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  1. Friday, July 3, 2009

    What We REALLY Ate for Dinner

    A few weeks ago someone asked in the comments how closely I actually stick to my menus each week. It made me laugh because Nate frequently jokes he’s going to start a blog called “whatweREALLYatefordinner.com”.

    Sadly for Nate I’m foiling his big blogging plans and just telling you myself what we really ate.  And it’s actually pretty darn close to the weekly menu plans I share each Sunday! I think part of the reason my menu plans happen {for the most part} is because I include leftovers and eating out in the plan.  I also look at the schedule for the week and plan around nights that I know cooking will be unrealistic.  

    Click more to read the full exposé!

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  2. Wednesday, July 1, 2009

    SILPAT

    Since we’ve been discussing wax paper and parchment paper this week, I think it’s a good time to talk about the SILPAT, which is essentially a reuseable parchment paper.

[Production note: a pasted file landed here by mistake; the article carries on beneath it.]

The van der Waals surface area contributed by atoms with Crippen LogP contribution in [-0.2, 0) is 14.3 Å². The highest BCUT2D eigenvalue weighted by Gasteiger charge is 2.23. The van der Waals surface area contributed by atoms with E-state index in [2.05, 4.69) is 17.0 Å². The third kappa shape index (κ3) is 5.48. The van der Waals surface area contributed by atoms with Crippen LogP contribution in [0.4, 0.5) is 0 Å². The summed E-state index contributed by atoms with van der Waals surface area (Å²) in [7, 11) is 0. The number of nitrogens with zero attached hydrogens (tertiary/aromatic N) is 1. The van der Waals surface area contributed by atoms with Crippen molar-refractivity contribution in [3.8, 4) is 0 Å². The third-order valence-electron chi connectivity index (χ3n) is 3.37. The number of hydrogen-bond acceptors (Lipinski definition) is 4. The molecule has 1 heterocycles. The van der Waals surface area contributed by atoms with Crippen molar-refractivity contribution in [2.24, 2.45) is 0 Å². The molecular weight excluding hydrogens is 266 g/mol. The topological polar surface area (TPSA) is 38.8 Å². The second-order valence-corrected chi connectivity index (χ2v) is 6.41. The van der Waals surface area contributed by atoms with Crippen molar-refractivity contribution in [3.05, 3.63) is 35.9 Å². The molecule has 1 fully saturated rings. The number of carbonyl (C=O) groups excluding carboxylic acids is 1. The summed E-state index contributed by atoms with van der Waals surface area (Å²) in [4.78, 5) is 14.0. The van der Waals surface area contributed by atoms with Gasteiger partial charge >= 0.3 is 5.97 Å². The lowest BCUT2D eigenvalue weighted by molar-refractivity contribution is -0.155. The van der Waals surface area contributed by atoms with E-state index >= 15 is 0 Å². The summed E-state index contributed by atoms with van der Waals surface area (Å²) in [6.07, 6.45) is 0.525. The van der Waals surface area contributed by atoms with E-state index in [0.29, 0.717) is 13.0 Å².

Yesterday Rose asked the following question: I’ve wondered about using wax paper for baking, but everything always says to use parchment (which is so expensive.) The wax paper doesn’t melt or give off chemicals or something when used in the oven?

    Here’s my answer and solution! Wax paper is safe to bake with, but the paper must be completely covered by the batter, so it’s not good for lining cookie sheets, etc. If you’re looking to save money on parchment paper long term, go for a SILPAT. I find by having a SILPAT and a box of wax paper in my kitchen, I never need parchment paper…I’ve got all my bases covered.

    SILPAT provides a non-stick surface for baking – I always use it when I bake. It’s also easy to clean – just wipe it down with a damp sponge, rinse with water and you’re done. They come in different sizes, this is the one I have. My SILPAT is $18 on Amazon, and it was worth every penny.

    I learned about the SILPAT from a pastry chef at a fancy hotel…he was making beautiful twisty pastry thingys (nice description, right?) and used the SILPAT so they wouldn’t stick to the pan or brown on the bottom. Voilà!